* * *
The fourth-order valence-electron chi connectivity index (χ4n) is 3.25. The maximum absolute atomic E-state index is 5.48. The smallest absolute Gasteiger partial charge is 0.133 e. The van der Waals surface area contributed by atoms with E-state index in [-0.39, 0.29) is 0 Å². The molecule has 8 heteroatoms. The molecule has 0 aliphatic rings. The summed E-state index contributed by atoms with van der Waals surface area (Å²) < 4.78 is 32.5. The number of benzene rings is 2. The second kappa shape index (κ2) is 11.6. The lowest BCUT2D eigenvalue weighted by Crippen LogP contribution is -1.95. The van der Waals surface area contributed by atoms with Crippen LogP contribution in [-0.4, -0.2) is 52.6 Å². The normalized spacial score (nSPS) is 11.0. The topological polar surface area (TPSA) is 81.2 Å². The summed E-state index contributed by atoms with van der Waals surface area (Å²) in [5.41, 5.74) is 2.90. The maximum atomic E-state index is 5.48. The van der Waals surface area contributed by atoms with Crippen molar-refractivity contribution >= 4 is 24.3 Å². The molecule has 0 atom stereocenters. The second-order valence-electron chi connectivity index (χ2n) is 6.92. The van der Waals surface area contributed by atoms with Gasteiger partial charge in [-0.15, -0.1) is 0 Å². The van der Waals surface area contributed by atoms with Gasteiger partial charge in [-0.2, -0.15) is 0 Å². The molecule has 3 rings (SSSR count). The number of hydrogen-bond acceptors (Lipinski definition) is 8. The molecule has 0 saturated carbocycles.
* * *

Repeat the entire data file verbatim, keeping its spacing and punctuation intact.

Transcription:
The fourth-order valence-electron chi connectivity index (χ4n) is 3.25. The maximum absolute atomic E-state index is 5.48. The smallest absolute Gasteiger partial charge is 0.133 e. The van der Waals surface area contributed by atoms with E-state index in [-0.39, 0.29) is 0 Å². The molecule has 8 heteroatoms. The molecule has 0 aliphatic rings. The summed E-state index contributed by atoms with van der Waals surface area (Å²) < 4.78 is 32.5. The number of benzene rings is 2. The second kappa shape index (κ2) is 11.6. The lowest BCUT2D eigenvalue weighted by Crippen LogP contribution is -1.95. The van der Waals surface area contributed by atoms with Crippen LogP contribution in [-0.4, -0.2) is 52.6 Å². The normalized spacial score (nSPS) is 11.0. The topological polar surface area (TPSA) is 81.2 Å². The summed E-state index contributed by atoms with van der Waals surface area (Å²) in [5.41, 5.74) is 2.90. The maximum atomic E-state index is 5.48. The van der Waals surface area contributed by atoms with Crippen molar-refractivity contribution >= 4 is 24.3 Å². The molecule has 0 atom stereocenters. The second-order valence-electron chi connectivity index (χ2n) is 6.92. The van der Waals surface area contributed by atoms with Gasteiger partial charge in [-0.15, -0.1) is 0 Å². The van der Waals surface area contributed by atoms with Gasteiger partial charge in [-0.2, -0.15) is 0 Å². The molecule has 3 rings (SSSR count). The number of hydrogen-bond acceptors (Lipinski definition) is 8. The molecule has 0 saturated carbocycles.